Photo: Courtesy Sonalog
Music and dance have been inextricably intertwined since the dawn of human history, but these activities have traditionally been performed by different individuals skilled in one or the other art form. In my career as a musician, I''ve provided soundtracks for dancers on numerous occasions, and I''ve always found it to be a satisfying experience. Yet there is also a sense of separation from the dancers'' movements, an uncertainty about exactly how the music will be manifested visually, especially in improvised performances.
Wouldn''t it be interesting if dancers could generate their own music as they move? That''s the idea behind the GypsyMIDI controller from Sonalog, a British company that specializes in motion capture (mocap), in which the motion of live actors is captured and applied to animated characters. This technique has received a lot of attention lately for its extensive use in the movie Avatar.
Inspired by the San Francisco dance scene in the late 1990s, Sonalog started experimenting with its Gypsy Mocap system, which is designed for 3D animation applications. As a company statement says, “We wanted to explore the possibility of orchestrating and composing music for real-time performance through body movements and dance. This was the beginning of the discovery of a diverse multimedia instrument that promises to add new dimensions to live performance for visual artists, DJs, and musicians for years to come.”
GypsyMIDI comprises two main components: a bodysuit mechanism and a software application for Mac OS X or Windows. The hardware straps onto a person''s upper torso and arms (see Fig. 1) and provides six rotational sensors for each arm: wrist up/down, wrist rotation, elbow up/down, elbow side to side, shoulder up/down, and shoulder side to side. Each sensor has an angular resolution of 1 degree and sends independent MIDI messages to a MIDI Out port that connects to the computer''s MIDI interface.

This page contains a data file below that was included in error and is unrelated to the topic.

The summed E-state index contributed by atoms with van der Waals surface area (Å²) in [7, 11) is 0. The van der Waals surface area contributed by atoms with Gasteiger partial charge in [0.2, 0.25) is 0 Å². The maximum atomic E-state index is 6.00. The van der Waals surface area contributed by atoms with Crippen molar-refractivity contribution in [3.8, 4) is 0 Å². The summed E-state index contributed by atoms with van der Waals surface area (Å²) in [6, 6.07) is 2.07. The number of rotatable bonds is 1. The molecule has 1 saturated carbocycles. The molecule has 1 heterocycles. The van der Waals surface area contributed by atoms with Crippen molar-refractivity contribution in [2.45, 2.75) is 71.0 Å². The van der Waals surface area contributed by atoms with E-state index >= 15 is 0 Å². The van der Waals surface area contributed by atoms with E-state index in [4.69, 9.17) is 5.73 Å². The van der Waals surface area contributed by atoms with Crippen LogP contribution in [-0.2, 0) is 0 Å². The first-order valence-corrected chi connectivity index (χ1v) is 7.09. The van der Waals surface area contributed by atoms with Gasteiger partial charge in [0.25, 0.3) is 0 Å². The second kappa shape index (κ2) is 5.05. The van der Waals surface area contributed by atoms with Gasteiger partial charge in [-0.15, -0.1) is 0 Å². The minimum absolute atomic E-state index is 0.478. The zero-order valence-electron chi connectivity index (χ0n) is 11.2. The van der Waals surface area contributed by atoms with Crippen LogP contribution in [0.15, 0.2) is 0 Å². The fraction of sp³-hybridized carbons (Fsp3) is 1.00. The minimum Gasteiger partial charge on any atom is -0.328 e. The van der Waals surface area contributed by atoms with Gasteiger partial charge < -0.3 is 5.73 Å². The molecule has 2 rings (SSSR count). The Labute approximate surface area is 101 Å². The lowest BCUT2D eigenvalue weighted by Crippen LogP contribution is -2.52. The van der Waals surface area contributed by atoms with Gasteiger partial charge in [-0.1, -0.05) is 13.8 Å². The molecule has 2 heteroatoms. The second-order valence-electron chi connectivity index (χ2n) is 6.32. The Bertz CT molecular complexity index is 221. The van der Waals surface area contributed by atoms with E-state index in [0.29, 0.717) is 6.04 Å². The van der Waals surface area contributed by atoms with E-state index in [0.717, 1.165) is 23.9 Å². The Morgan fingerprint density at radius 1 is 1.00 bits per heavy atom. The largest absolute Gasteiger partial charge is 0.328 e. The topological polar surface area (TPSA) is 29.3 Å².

Authored in Cycling ''74 Max/MSP, the software app is called eXo, and it lets you map MIDI messages to control various parameters such as note on/off, continuous controllers, pitch bend, etc. Messages from the sensors can also be used to trigger and crossfade samples, loops, and other events such as lighting changes. Once the parameters have been mapped, you can use GypsyMIDI to control any MIDI program, including Steinberg Cubase, Ableton Live, Apple Logic, Digidesign Pro Tools, and Propellerhead Reason, as well as any VST instrument or effect.
Of course, dancers come in different shapes and sizes, and GypsyMIDI is highly adjustable to fit various body types and heights from 5 feet to 6 feet 4 inches. Sonalog claims that it takes only 2 to 3 minutes to set it up and less than 1 minute to put it on, which is good news if you want to don the device in the middle of a performance. Physically fit dancers should have little problem with the 4.6 pounds it adds to their body weight.
More problematic is the MIDI cable that must be connected between the mechanism and computer, which Sonalog says is limited to 15 feet. Even if it could be much longer, no dancer wants to deal with a cable in which they could easily get tangled up. Fortunately, the solution to this problem is relatively simple: a wireless MIDI system such as M-Audio''s MidAir, CME''s WIDI-X8, Kenton''s MidiStream, or Classic MIDI Works'' MIDIjet Pro.
Although GypsyMIDI might look somewhat ungainly and perhaps a bit Terminator-esque, it opens up entirely new avenues of artistic expression that modern dancers are sure to appreciate. I look forward to seeing and hearing the results of their explorations with this new creative tool.